As ho-hum as the exterior styling is, there is a sense of high design inside, especially in the details, that traditional cars from other brands simply cannot deliver.
The DS5 is one of only a handful of affordable cars where aesthetic inventiveness has clearly been consciously encouraged, and seemingly without usual financial constraints seen in the auto industry.
It’s chock full of thoughtful and beautifully designed details, expensive features and clever material juxtapositions, but the most satisfying impression it conveys is the abiding notion that someone actually took the time to conceive and craft each part. Everything, from the gear selector to the electric window switches, is a pleasure to look at and use. The leather seats are particularly stunning and beautifully executed in a way that isn’t seen on any other car south of a Bentley Mulsanne.
This particular example was powered by the 178bhp 2.0 HDi engine. It moves the car along just fine, but the “start/stop” technology is somewhat annoying. (This is a now commonplace system that automatically shuts the car off as soon as you stop and restarts it as soon as you lift your foot from the brake pedal). Other than that, there isn’t much to fault in the drivetrain department.
Sadly, the car has a fairly mediocre ride that isn’t in the same universe as its 1956 namesake, but we all know that conventional suspension technology can never deliver the ride you experience when riding on a cushion of nitrogen.
I was able to use the car extensively and eventually did the art direction for a series of corporate promotional shots. The interior images were created piece by piece. First, we shot the interior, then we shot the model, then we composed a background. It looks as if we photographed a woman driving though Paris, but it was all created in a computer in Michigan.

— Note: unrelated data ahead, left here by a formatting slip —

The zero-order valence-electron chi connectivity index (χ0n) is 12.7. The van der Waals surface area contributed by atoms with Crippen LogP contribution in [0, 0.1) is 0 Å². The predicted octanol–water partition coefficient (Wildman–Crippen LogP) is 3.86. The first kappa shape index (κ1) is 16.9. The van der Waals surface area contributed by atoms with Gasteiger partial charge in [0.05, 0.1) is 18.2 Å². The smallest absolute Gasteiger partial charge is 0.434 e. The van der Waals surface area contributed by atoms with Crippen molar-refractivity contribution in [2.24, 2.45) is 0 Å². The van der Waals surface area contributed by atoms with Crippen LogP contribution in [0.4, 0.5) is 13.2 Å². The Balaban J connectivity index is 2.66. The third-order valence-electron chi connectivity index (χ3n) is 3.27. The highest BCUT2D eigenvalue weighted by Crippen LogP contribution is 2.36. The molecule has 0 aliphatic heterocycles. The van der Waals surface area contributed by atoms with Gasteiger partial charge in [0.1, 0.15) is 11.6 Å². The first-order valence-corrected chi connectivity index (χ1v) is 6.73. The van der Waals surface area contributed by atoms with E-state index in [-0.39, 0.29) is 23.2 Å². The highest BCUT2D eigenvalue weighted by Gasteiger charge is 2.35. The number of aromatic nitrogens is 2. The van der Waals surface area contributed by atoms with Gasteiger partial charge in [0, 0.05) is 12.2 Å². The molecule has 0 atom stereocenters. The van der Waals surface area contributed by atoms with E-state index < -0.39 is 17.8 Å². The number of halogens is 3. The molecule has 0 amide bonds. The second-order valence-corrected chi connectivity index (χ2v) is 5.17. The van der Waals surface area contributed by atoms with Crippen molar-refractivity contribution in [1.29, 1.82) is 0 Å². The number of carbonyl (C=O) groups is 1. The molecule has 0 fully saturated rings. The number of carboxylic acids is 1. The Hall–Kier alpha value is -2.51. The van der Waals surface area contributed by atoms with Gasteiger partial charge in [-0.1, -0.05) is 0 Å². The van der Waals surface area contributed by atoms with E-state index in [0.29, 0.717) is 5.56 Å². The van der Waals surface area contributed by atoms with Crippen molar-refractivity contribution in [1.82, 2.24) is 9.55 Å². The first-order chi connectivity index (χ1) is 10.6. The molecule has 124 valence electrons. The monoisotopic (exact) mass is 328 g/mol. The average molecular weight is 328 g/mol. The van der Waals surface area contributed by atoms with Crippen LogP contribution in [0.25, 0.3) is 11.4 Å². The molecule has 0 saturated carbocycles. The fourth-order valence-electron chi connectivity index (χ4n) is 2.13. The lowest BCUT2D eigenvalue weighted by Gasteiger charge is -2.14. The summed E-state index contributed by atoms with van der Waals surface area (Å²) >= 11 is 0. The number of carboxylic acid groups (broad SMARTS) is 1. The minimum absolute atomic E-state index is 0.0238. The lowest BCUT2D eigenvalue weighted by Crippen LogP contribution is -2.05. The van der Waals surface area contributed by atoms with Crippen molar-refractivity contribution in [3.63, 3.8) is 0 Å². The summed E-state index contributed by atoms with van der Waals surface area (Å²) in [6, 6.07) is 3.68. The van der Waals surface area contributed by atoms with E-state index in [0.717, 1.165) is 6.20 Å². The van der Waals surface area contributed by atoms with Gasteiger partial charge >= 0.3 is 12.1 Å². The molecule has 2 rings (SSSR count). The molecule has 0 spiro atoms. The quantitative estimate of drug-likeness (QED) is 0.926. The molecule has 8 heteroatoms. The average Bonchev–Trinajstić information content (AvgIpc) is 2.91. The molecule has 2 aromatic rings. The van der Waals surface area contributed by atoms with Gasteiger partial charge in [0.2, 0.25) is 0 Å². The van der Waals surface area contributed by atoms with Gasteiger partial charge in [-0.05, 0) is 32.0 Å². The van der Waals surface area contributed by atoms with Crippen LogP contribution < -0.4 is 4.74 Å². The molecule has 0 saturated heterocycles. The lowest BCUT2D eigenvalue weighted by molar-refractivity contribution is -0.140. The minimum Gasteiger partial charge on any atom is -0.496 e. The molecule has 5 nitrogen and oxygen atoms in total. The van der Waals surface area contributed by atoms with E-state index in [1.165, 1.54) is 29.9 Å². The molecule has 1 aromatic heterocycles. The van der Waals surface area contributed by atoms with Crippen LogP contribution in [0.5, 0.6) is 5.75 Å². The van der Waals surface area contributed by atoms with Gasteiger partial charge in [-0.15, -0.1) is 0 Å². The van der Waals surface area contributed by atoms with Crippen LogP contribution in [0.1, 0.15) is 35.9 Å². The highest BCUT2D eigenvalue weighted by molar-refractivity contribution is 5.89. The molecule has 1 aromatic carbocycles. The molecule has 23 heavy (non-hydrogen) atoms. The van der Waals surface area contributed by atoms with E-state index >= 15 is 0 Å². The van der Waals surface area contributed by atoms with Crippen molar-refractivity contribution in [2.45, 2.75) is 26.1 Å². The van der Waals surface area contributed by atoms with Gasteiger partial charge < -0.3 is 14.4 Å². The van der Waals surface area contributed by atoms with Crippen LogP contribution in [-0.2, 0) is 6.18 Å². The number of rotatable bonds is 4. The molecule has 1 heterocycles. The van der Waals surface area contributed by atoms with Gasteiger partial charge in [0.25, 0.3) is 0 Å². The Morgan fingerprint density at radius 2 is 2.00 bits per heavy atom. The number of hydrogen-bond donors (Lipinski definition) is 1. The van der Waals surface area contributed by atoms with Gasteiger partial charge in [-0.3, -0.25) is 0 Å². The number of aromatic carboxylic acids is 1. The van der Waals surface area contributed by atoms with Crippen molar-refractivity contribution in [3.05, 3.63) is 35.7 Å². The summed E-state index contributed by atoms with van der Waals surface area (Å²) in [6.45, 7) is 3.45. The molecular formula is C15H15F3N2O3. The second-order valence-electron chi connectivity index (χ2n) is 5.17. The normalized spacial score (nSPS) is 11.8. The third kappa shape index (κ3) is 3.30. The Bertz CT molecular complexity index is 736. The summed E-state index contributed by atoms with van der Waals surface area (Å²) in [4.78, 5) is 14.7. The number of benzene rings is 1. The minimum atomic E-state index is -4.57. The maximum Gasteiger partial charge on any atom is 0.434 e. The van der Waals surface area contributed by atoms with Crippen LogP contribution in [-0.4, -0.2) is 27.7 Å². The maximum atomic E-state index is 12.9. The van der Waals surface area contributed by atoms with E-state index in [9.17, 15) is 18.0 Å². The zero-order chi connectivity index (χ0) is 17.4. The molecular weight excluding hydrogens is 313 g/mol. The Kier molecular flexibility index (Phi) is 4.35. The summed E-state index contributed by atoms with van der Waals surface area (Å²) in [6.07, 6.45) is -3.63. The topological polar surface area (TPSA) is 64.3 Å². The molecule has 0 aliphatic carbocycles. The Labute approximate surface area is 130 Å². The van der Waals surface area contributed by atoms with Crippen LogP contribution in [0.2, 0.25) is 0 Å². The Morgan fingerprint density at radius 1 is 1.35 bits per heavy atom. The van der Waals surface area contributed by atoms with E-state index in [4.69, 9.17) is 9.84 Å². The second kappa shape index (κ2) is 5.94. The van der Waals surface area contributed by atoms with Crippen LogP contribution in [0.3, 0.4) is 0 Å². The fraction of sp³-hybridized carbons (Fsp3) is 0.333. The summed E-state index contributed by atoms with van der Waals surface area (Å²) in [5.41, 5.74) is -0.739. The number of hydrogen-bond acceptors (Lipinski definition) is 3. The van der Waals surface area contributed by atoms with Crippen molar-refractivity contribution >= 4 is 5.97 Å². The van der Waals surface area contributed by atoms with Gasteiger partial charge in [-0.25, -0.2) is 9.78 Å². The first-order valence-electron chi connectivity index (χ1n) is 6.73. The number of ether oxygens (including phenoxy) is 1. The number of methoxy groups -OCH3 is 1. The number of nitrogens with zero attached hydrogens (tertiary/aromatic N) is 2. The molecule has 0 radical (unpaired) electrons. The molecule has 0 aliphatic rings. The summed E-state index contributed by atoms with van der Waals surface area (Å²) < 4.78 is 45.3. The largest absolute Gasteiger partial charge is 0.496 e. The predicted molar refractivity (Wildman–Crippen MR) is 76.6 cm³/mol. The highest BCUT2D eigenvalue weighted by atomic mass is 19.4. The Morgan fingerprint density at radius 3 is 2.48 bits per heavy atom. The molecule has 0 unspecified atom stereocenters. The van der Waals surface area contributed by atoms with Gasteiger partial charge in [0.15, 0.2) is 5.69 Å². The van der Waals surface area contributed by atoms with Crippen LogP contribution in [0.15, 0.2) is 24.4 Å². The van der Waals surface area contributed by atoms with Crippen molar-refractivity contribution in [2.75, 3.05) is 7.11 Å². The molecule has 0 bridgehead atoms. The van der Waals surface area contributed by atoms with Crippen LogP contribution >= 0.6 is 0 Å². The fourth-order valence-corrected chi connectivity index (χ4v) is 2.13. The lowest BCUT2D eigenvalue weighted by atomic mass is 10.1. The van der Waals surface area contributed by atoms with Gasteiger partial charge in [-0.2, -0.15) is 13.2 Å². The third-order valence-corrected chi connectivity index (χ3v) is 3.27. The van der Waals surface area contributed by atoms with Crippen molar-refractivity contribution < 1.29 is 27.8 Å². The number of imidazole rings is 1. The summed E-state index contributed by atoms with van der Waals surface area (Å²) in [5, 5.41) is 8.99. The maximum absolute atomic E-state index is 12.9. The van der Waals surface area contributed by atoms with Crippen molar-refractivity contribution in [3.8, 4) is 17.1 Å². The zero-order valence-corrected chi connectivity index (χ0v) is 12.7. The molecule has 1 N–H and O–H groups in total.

Being the manager of design and innovation, I had almost unlimited access to the car and I could drive it as much as I wanted to as long as I could conjure some plausible excuse, such as showing it to customers. In Detroit, everybody is a customer of some sort, so the DS5 made a few appearances at Cars & Coffee events. As enticing as it might seem to have access to all kinds of interesting cars, I never wanted to abuse my privileges with them because you don’t want to be the one who has to report that it was damaged in some way.
As a major supplier, we had the car in the US on “manufacturer plates” and we were free to drive those cars in any circumstances. However, eventually all non-conforming cars must be either shipped out of the country or crushed. Our policy is to ship them back, but we have a parking area behind our building where some pretty amazing US-spec test cars are slowly returning to the earth, including a 2014 Range Rover Sport with the supercharged engine and almost no miles.
A few years ago I walked through that parking area and noted a 2004 Ford Explorer with about 2500 miles on it that had sat for so long that the paint had fallen off of it. There was also a 1998 Lincoln Navigator that has sunken into the asphalt up to the wheels. I designed that car (interior and exterior) and it was a great reminder not to let my ego get out of control because what seemed so important once would eventually end up in the junk pile just like any other disposable product.
I owned a DS5 in New Zealand. I loved it. Mine was a 2L Turbo. It shot up the hills to my home. I miss it!